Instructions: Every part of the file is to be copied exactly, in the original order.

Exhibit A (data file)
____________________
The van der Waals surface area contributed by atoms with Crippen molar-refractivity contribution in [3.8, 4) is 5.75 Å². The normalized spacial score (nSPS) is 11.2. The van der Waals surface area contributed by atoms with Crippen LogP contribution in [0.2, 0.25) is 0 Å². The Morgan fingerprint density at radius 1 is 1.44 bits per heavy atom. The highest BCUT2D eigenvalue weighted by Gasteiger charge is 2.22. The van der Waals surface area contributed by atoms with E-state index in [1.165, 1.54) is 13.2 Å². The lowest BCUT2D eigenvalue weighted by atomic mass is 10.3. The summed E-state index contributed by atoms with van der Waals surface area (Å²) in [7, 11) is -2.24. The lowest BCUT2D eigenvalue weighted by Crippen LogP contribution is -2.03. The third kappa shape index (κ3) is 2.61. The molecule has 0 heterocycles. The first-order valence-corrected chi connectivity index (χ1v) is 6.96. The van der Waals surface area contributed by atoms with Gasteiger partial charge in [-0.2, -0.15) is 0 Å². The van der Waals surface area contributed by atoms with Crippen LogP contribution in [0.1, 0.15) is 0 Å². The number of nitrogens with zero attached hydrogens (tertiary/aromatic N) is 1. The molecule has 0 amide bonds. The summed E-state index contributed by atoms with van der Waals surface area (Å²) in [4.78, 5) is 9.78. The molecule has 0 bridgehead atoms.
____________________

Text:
The van der Waals surface area contributed by atoms with Crippen molar-refractivity contribution in [3.8, 4) is 5.75 Å². The normalized spacial score (nSPS) is 11.2. The van der Waals surface area contributed by atoms with Crippen LogP contribution in [0.2, 0.25) is 0 Å². The Morgan fingerprint density at radius 1 is 1.44 bits per heavy atom. The highest BCUT2D eigenvalue weighted by Gasteiger charge is 2.22. The van der Waals surface area contributed by atoms with E-state index in [1.165, 1.54) is 13.2 Å². The lowest BCUT2D eigenvalue weighted by atomic mass is 10.3. The summed E-state index contributed by atoms with van der Waals surface area (Å²) in [7, 11) is -2.24. The lowest BCUT2D eigenvalue weighted by Crippen LogP contribution is -2.03. The third kappa shape index (κ3) is 2.61. The molecule has 0 heterocycles. The first-order valence-corrected chi connectivity index (χ1v) is 6.96. The van der Waals surface area contributed by atoms with Gasteiger partial charge in [-0.2, -0.15) is 0 Å². The van der Waals surface area contributed by atoms with Crippen LogP contribution in [0.1, 0.15) is 0 Å². The number of nitrogens with zero attached hydrogens (tertiary/aromatic N) is 1. The molecule has 0 amide bonds. The summed E-state index contributed by atoms with van der Waals surface area (Å²) in [4.78, 5) is 9.78. The molecule has 0 bridgehead atoms.